Passionate Teen Takes on Global Warming

“Let’s now work together to change the world…and not just occupy it.”

This is the mantra of an environmentalist trained by Al Gore, winner of many environmental awards, and founder of an environmental nonprofit organization for kids.  What is unusual is that he’s done all of this before he turned 16.

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Alec Loorz, a young man from Ventura, California, saw Al Gore’s “An Inconvenient Truth” when he was 12, and, after a heated discussion with a friend about the reality of global warming, decided he needed to know more about the science behind it.

He applied to become one of 1000 people being trained to give Al Gore’s slide show presentation featured in “An Inconvenient Truth,” but was denied by the organization because he was too young.

He decided to start giving his own presentation anyway.

Loorz modified his presentation to make it easier for his peers to understand, and began delivering it to schools, community groups, and conferences in California and across the country, including at the United Nations.  

In 2008, Gore took notice, and he invited 14-year-old Loorz to be trained to give the “Inconvenient Truth” presentation.

Loorz started his organization, Kids vs. Global Warming, as a way for kids to learn more about climate change and take action against it.  While visiting National Geographic headquarters in Washington, Loorz said that kids are in a unique position to speak up on environmental issues–they will inherit the consequences of the action or inaction of today’s decision makers, and don’t have a political voice, which would normally complicate the issue.  The issue is survival for his generation, said Loorz, not the economic, social, and security concerns Americans are worried about today.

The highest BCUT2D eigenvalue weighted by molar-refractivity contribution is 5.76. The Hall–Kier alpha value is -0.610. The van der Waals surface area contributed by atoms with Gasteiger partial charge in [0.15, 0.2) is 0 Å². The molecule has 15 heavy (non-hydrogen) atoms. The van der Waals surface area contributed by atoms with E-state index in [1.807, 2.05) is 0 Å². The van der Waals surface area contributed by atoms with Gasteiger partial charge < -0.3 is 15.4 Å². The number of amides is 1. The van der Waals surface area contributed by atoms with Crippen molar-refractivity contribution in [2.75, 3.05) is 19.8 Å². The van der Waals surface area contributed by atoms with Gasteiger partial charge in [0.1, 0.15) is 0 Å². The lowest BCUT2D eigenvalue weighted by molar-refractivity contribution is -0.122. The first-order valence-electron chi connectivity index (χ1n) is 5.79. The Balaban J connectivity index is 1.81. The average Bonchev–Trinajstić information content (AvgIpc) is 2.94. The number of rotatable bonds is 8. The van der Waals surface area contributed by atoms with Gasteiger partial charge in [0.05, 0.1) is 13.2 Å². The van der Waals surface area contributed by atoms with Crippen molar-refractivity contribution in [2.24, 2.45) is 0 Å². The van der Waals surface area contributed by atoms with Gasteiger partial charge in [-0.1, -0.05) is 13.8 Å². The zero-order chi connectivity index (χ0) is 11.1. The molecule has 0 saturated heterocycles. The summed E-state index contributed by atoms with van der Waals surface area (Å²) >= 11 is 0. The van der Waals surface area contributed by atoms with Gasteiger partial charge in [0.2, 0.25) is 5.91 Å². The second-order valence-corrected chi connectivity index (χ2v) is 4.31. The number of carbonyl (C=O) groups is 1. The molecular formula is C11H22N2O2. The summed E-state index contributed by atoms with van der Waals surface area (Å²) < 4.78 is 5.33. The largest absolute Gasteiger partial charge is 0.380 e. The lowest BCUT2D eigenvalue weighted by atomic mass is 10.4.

One of Kids vs. Global Warming’s projects involved placing large poles on the beach in Ventura marking places that would be underwater if sea levels rose.  Another major project of the organization is the Declaration of Independence from Fossil Fuels, which Loorz wrote when he was 15 and had checked over by NASA climatologist James Hansen.  The petition will be sent to President Obama and other key leaders that make decisions about the environment.

Loorz and his organization are now planning a nationwide, and possibly worldwide, million-kid march for 2011.  To help organize the effort, they are using a social networking iPhone application.  The first version of the iMatter app is available now, and will help kids to connect with other kids that are doing greening projects inspired by the organization’s iMatter campaign–things like encouraging biking, planting trees, hanging laundry, changing lightbulbs, and more.  A second version of the app with an interactive map is planned for release, and a companion Web site is also in the works. 

James Robertson


Human Journey

Meet the Author
More than forty years in U.S., UK, and South African media gives David Max Braun global perspective and experience across multiple storytelling platforms. His coverage of science, nature, politics, and technology has been published/broadcast by the BBC, CNN, NPR, AP, UPI, National Geographic, TechWeb, De Telegraaf, Travel World, and Argus South African Newspapers. He has published two books and won several journalism awards. In his 22-year career at National Geographic he was VP and editor in chief of National Geographic Digital Media, and the founding editor of the National Geographic Society blog, hosting a global discussion on issues resonating with the Society's mission and initiatives. He also directed the Society side of the Fulbright-National Geographic Digital Storytelling Fellowship, awarded to Americans seeking the opportunity to spend nine months abroad, engaging local communities and sharing stories from the field with a global audience. A regular expert on National Geographic Expeditions, David also lectures on storytelling for impact. He has 120,000 followers on social media: Facebook  Twitter  LinkedIn